Catholic Community Services staff posted Jim Seymour’s sayings on the walls of the renovated building that now bears his name.
Catholic Community Services staff posted Jim Seymour’s sayings on the walls of the renovated building that now bears his name.

SALEM — In a moving farewell address, the longtime executive director of Catholic Community Services here said that serving the poor, whether they deserve it or not, is an expression of God’s love. 

“When you are in the presence of love, you begin to desire the truth,” Jim Seymour told 100 supporters gathered Jan. 20 to wish him well and bless a building that now is named for him — the Seymour Center for Children and Families

An anonymous donor gave a $1 million lead gift for the renovation. Finished on time and under budget, the building includes a large meeting room, a preschool, play areas, social services offices and a mental health clinic. Each day, the center will welcome as many as 100 3- and 4-year-olds who are behind in academics or social development.

Nearby is the St. Vincent de Paul warehouse, where clients can obtain food and other aid. 

Elsewhere, Catholic Community Services has created low-cost housing in the region, runs homes for unwed mothers and operates a shelter for homeless people in Mount Angel.

“I see great things ahead,” said Lynda Harrington, chairwoman of the board of the Catholic Community Services Foundation.

Seymour — tall, slim, bespectacled, balding and humble — has become a spiritual mentor. 

“There is great joy in serving and not sitting around, in realizing the world is not there to make you happy,” Seymour said. Long an advocate of strengthening families, he echoed Pope Francis, who once said that families, happy or not, are beautiful because they are where we learn to love.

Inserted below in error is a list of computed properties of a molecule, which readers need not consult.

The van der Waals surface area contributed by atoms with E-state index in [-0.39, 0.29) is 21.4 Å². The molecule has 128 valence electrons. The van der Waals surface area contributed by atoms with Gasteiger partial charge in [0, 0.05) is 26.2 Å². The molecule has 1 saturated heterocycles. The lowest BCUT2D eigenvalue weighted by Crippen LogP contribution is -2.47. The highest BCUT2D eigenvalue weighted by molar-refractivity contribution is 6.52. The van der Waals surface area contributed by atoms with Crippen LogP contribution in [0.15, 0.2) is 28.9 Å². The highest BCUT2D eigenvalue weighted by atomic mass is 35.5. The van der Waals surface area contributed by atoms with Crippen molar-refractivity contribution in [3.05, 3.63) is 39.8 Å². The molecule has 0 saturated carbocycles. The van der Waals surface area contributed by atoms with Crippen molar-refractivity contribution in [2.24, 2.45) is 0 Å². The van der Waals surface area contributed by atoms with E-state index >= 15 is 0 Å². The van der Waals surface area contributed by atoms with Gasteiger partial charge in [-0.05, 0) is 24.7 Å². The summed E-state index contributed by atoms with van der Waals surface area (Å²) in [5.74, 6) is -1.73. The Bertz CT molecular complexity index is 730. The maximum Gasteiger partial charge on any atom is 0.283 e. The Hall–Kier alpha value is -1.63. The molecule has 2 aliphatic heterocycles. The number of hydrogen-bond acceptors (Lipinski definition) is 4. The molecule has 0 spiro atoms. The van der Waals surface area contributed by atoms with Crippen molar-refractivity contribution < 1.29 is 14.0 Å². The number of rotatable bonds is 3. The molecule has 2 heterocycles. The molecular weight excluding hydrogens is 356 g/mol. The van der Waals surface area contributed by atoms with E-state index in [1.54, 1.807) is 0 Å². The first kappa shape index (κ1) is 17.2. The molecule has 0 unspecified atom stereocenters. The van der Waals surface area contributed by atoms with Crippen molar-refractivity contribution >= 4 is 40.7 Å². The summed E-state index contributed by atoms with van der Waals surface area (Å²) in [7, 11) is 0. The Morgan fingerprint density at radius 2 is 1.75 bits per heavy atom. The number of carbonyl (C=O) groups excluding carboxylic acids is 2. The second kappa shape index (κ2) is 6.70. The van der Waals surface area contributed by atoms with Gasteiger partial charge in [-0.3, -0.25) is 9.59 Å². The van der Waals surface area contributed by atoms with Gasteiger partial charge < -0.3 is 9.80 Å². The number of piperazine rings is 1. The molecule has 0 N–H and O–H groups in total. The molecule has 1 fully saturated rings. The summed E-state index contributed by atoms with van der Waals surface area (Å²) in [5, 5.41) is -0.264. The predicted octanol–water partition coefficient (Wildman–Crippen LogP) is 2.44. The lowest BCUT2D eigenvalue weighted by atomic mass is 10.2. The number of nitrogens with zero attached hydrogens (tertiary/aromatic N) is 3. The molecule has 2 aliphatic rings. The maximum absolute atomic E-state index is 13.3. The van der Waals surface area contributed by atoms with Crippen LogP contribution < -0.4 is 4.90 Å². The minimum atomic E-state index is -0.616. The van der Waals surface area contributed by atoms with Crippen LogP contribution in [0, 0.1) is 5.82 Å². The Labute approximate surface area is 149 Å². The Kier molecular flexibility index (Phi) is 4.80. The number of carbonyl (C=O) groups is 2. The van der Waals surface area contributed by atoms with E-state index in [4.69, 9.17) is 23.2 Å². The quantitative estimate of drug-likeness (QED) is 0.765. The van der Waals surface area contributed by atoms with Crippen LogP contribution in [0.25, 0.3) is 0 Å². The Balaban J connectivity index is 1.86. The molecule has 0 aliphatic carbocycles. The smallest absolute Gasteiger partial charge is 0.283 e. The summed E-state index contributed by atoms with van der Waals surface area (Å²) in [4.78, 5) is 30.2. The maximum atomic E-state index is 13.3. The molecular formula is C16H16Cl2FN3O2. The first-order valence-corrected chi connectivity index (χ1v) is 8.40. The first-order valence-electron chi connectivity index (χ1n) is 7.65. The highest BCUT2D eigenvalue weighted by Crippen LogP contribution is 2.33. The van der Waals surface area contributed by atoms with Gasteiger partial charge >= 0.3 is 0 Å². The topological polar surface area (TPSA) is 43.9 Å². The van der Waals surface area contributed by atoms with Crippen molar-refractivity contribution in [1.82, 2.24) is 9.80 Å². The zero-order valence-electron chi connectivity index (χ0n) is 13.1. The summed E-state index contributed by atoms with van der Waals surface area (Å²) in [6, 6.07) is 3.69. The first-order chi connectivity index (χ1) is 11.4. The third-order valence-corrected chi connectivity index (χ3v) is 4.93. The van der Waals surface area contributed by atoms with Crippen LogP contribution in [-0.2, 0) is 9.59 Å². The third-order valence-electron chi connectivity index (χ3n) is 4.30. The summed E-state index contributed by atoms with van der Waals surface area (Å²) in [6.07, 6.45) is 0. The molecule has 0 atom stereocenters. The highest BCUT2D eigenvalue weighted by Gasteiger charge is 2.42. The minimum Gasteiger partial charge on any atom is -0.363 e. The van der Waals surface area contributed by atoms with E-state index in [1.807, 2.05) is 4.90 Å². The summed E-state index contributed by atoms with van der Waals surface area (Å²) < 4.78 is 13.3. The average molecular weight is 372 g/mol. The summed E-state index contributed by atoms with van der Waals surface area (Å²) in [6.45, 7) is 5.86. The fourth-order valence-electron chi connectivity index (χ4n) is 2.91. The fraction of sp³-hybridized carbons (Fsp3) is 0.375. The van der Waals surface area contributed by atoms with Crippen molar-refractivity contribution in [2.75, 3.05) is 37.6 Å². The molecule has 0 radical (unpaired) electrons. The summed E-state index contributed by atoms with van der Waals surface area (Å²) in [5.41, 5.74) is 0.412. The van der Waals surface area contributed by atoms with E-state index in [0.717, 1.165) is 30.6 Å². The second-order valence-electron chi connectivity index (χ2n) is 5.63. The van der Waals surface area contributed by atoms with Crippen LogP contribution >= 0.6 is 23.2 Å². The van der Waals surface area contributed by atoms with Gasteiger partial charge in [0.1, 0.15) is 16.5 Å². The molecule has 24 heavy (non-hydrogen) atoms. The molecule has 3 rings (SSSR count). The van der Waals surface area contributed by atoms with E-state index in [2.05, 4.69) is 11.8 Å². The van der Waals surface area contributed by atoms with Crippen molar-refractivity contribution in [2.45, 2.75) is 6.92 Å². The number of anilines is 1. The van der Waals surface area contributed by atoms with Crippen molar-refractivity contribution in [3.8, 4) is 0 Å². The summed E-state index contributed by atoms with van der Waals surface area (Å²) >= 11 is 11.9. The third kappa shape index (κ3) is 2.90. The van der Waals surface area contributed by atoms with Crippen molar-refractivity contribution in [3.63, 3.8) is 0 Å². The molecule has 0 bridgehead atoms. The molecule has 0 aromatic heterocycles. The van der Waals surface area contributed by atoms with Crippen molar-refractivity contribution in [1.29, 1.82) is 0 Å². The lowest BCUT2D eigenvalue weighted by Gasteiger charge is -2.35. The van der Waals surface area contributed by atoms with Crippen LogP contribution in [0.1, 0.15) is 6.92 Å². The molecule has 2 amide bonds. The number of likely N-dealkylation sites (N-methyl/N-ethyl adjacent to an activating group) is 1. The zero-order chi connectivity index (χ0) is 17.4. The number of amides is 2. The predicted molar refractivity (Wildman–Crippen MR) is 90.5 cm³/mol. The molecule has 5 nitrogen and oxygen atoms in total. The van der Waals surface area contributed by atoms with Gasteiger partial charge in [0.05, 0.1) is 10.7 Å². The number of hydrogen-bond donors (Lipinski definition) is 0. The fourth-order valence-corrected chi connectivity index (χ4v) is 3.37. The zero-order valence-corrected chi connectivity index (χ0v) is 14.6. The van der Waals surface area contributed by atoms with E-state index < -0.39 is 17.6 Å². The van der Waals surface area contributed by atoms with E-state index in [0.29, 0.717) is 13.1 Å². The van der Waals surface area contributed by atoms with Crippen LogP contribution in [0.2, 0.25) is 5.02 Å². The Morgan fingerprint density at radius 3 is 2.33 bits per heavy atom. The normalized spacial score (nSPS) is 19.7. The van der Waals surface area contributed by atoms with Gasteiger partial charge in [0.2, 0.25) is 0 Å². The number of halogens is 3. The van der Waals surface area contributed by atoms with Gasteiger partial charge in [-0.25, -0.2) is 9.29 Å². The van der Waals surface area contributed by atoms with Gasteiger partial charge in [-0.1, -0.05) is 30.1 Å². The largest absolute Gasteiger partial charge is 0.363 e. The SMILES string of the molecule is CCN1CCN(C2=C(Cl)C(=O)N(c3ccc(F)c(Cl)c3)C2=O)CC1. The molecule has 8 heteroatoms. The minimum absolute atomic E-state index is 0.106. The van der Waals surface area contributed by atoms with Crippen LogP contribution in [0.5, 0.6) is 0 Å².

Seymour served at Catholic Community Services for 46 years, beginning as an intern. His life was not going well in his 20s but his work helped him grow as a man, he said. 

“It was here at Catholic Community Services that I learned what a good life is,” Seymour explained. “Catholic social teaching and the Catholic moral life have been such a blessing. It is something you can just lean into.”

Seymour will not be sitting about. A member of St. Peter Parish in Newberg, he is chairman of the pastoral council there. He also recently was elected to serve on the Archdiocese of Portland Pastoral Council. 

Seymour made the crowd laugh when he said raising money came naturally because he simply likes to talk to people at length about what fires him up. Around the building are posted what staff call Jimisms, his many wise sayings, including “Never waffle, but never be afraid to improve your decision.” 
Salem-area dignitaries attended the blessing, including retired Oregon Supreme Court Chief Justice Paul DeMuniz, Keizer Mayor Cathy Clark and longtime community leader Kevin Mannix. 

Msgr. Richard Huneger, pastor of St. Joseph Parish in Salem, also was on hand. He called Seymour the “founding father and engine” of Catholic Community Services. The agency’s ministries are “stellar” and have garnered national attention, the monsignor explained. 

One of those celebrated projects is Seymour’s Fostering Hope Initiative, which focuses on building healthy neighborhoods and healthy families, reducing risk factors for children. 

Auxiliary Bishop Kenneth Steiner, a legendary supporter of Catholic Community Services who has his own name on a building, obtained a papal blessing document for Seymour. 

“Jim is not only a man of loving service but a man of vision. He could always see more,” Bishop Steiner said, engineering a pun that both made people laugh but also communicated a big truth. “He is a man who could see the people behind the buildings. He is a man who could see the spiritual needs of people.”

Bishop Steiner blessed the building, calling it a place “where children and families will find God’s love” and “where rich and poor come together in hope.” The bishop especially blessed the crowd, saying the people of God are more important than bricks and mortar. 

Bishop Steiner presented Seymour with a cross carved by the artisans in Bethlehem. 

“Jim’s entire life is a testament to his love of the Lord, and we know it will continue to be so in his retirement,” the bishop said. “This cross is presented as a symbol of the great faith that has made Jim such a beloved inspirational leader for us all.”

Seymour also received a bench for his yard inscribed with the phrase, “Jim, champion of all God’s children.”

“Jim’s service to our community has been absolutely tireless,” said Josh Graves, the longtime staffer chosen as new executive director.